good cabling in real environments [Re: Request for submissions: messy cabling and other broken things]

Bruce Pinsky bep at
Wed Dec 17 18:25:49 UTC 2003

Hash: SHA1

Pekka Savola wrote:

| On Tue, 16 Dec 2003, John Kinsella wrote:
|>Always liked the work my fellow coworkers at Globix used to do - I don't
|>have any shots of SJC or NYC online (too bad - a few projects I went to
|>alot of trouble on to show the rest how it should be done ;) ), but
|>here's one of our demo panels from LHR:
|>And yeah, most of what was under the floors in all the DCs looked like
|>that, and yeah I hear for strict cat5 regs that they shouldn't be
|>velcroed together like that.  Wire wraps were never used (only velcro),
|>bundles are laid down so that shortest is on the bottom side, longest
|>on the top.
| Now, we've seen a few pics of "good" cabling as well.
| However, I'm forced to ask which kind of "good cabling" is possible in
| a dynamic environment when you plug in/out, change, etc. the cables.
| This seems to invariably lead to total chaos :-).
| For example, consider the case of a patch panel of 200 plugs, where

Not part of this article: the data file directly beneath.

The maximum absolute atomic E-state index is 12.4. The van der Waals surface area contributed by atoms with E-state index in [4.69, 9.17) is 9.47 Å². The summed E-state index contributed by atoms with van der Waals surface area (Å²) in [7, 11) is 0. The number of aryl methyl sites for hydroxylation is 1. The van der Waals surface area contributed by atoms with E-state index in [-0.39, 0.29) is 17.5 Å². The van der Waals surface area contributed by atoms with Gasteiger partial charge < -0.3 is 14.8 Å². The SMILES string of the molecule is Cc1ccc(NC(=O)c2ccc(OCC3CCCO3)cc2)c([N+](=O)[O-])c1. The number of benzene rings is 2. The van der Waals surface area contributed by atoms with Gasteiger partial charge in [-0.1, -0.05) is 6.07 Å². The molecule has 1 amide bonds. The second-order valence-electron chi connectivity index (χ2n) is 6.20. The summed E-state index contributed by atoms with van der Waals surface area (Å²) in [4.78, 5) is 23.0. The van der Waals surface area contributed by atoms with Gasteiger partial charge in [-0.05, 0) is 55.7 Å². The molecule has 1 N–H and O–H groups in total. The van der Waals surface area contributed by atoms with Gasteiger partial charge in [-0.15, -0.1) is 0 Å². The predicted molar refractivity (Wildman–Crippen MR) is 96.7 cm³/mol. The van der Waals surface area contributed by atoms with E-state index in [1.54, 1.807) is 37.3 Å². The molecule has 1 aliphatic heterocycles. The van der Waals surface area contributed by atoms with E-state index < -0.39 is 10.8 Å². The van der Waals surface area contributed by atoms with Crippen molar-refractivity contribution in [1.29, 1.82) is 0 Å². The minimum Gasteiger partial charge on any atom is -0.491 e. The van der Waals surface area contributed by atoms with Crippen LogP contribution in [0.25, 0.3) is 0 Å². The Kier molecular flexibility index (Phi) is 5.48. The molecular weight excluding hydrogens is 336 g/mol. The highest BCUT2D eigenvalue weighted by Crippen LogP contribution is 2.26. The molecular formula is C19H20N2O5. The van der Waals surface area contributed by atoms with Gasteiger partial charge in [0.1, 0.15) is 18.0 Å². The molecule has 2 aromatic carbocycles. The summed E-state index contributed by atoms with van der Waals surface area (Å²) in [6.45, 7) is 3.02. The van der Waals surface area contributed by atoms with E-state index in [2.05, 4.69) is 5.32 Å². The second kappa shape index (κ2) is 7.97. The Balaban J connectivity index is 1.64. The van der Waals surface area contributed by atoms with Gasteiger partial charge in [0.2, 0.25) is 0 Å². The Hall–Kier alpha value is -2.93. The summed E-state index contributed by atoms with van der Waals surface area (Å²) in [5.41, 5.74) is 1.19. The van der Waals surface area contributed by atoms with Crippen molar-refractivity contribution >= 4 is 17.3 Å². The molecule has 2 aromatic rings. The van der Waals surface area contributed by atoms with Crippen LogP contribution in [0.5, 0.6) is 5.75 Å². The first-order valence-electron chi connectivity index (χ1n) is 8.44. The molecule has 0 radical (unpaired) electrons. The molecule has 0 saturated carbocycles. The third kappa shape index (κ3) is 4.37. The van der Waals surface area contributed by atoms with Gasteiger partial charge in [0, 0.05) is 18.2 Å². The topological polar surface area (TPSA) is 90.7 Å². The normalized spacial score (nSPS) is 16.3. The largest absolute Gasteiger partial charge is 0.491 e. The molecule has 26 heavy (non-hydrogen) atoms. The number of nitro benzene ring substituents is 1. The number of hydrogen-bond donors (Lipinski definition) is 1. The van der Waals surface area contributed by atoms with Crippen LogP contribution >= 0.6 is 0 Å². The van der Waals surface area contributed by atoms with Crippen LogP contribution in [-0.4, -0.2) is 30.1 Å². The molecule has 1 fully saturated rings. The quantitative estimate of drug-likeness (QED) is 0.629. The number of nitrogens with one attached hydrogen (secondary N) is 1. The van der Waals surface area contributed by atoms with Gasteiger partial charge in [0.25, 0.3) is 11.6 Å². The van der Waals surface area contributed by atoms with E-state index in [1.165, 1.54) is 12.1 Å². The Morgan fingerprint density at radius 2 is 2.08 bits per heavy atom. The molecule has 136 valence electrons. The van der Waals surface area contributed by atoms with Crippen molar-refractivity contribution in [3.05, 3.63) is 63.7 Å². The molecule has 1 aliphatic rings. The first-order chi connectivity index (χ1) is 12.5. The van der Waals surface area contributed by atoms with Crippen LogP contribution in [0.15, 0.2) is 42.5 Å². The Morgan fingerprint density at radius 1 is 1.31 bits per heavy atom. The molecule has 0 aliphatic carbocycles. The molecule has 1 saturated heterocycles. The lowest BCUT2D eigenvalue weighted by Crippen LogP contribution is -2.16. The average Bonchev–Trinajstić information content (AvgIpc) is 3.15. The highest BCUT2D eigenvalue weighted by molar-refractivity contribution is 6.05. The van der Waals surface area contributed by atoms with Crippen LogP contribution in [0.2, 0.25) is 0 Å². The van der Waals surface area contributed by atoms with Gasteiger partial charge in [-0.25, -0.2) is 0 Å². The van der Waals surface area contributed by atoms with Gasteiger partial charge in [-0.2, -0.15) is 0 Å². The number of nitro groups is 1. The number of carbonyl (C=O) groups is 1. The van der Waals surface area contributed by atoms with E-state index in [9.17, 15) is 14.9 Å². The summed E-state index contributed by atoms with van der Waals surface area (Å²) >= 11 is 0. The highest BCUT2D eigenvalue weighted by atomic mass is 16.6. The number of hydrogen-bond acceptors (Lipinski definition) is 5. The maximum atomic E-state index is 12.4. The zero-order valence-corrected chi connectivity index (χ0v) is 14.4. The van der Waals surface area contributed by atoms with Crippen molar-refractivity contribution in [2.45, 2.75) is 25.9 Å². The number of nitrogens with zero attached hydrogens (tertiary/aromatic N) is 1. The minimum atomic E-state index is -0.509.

| you'd have to wire cables to 20 different physical locations (where
| the switches/routers are)?  How do you manage that elegantly, at the
| patch panel side and the switch/router side?  :-)

One of the things we did was to not allow cabling directly to the switches
and routers.  We would always extend switch and router ports to structured
wiring infrastructure and then do patching from structured panel to
structured panel.  This would insure that clean wiring technique was
employed near the gear and that cables would not cross cards making them
inaccessible in the event of failure.  It also isolated the dynamic portion
of the wiring infrastructure to patch fields and away from user cabinets
and network gear.

| I mean, it's fine if you take 100 cables, and wire them between the
| patches and the switches (or the racks if you have the patch
| cross-connect there) in bulk, but consider the case where you have 15
| different switches (different subnets), a computer moving in/out of
| the room in a daily basis etc.  You can't just go around wiring like
| or
| How do you do good cabling in dynamic, real environments? :-)

You also have to plan for plenty of cable management.  In our patch fields
we had cable mgmt at the top, the middle, the bottom, and the left and
right sides of each rack.  Took extra room and required extra racks, but it
helped mitigate sloppy patch jobs.  Additionally, we kept a ton of extra
patch cords of various lengths around.  We had preplanned the necessary
lengths and instituted a color coding scheme to denote different services
running through the cables.

- --

Version: GnuPG v1.2.2 (MingW32)


More information about the NANOG mailing list